When I say to myself ‘girl’, it’s like I can pick up young, soft, vulnerable bits of me that got lost on the way. ‘Woman' doesn’t match my internal sense of self, but ‘man' is (currently, often) dizzyingly wrong. Maybe if we had more mainstream concepts, I could just go ‘Oh, I’m that’. Somehow non-binary/genderqueer don’t really fit my concept of myself, even though probably objectively they are a description of what i’m saying here? Non-binary femme?

I’ve had moments recently with trans women where I felt incredible sisterhood, uncovering a longing I’ve had all my life. 

I also remembered that, right up until my late teens, that I would have to remind myself that I wasn’t a girl. And one day let me tell you about the two years I was in an all-girl PE group. 

In my twenties, I mourned not having a womb. My trans mum says that’s a standard experience for trans femmes.

Some days i feel a little bit more up the ‘boy’ end, but only within that 10-30% kind of range. 

There’s also the added complication of having done a particular type of meditation every day for 15 years, and the eternal ‘soul’ aspects of my self are not gendered, so what the heck am I talking about anyway?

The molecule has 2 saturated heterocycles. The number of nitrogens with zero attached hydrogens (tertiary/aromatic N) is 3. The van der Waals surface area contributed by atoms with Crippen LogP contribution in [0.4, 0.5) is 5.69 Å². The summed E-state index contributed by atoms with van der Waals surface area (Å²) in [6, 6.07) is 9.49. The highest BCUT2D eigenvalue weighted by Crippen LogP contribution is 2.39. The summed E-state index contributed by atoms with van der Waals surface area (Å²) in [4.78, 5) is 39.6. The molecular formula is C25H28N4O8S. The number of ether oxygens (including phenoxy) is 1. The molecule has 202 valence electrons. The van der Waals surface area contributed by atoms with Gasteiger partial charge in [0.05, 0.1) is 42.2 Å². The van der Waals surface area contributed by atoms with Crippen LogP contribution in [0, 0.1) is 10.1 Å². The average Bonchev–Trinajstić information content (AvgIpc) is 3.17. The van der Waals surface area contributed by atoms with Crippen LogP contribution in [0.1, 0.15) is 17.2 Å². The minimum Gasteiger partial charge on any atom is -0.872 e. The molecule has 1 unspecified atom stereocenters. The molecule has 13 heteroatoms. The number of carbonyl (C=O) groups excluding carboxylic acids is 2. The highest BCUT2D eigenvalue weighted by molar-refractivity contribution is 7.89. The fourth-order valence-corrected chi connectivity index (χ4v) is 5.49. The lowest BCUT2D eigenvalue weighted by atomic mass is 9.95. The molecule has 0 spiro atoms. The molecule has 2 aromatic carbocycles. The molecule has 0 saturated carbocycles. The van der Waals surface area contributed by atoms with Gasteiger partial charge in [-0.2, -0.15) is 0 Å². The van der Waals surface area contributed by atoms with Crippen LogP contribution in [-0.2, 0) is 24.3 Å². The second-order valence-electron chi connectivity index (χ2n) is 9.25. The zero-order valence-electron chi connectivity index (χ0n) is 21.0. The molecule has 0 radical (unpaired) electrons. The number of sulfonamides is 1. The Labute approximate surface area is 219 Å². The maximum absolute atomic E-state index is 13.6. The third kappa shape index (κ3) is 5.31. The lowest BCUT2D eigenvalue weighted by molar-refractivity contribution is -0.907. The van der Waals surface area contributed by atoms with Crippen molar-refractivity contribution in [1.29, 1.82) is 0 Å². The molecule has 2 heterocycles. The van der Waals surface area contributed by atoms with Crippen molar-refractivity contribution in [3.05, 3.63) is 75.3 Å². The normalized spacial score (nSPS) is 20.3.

2. How I want to express my gender changes on a daily basis. 

Literally I sit in bed and think, ‘What do I want to wear today?’ I’ve been experimenting in both directions. 

  • What is it like to shave my face and body hair, cover my stubble with makeup, wear dresses/other clothes/shoes/bags coded as ‘female’ in our current society?

  • What is it like to let my face hair grow, wear ‘boy’ clothes?

  • What is it like to combine the two?

  • Which aspects feel most like me?

  • More annoyingly, how long can I be bothered to spend getting ready (I’m a bit of a stay-in-bed-reading-to-the-last-moment kind of person), where am I going, what am I doing, who am I meeting? The weight of patriarchal gender expectations really fall on femmes, right?

Currently I can deal with a day’s stubble but two days makes me go ‘bleaurgh’. I feel really happy with some subtle makeup on, especially covering my stubble, but don’t feel like i need it every day. I feel such a sense of relief to not have hair on my hands, arms and legs. Like, DEEP sigh of relief. 

I love how I look and feel in a dress that suits me, and i also like the look of a dress and skinny jeans. My heeled Doctor Martins are awesome. I like the thought of heeled shoes and tailored office clothes. Also just casual femme clothes - doesn’t have to be ‘high femme’/glam. If I’m not working, I seem to default to femme clothes, if I have them. I haven’t worn ‘boy’ jeans for months. 

Funny thing is I don’t mind wearing ‘guy’ clothes sometimes, but it feels more like dressup, like, well, a girl wearing boy clothes.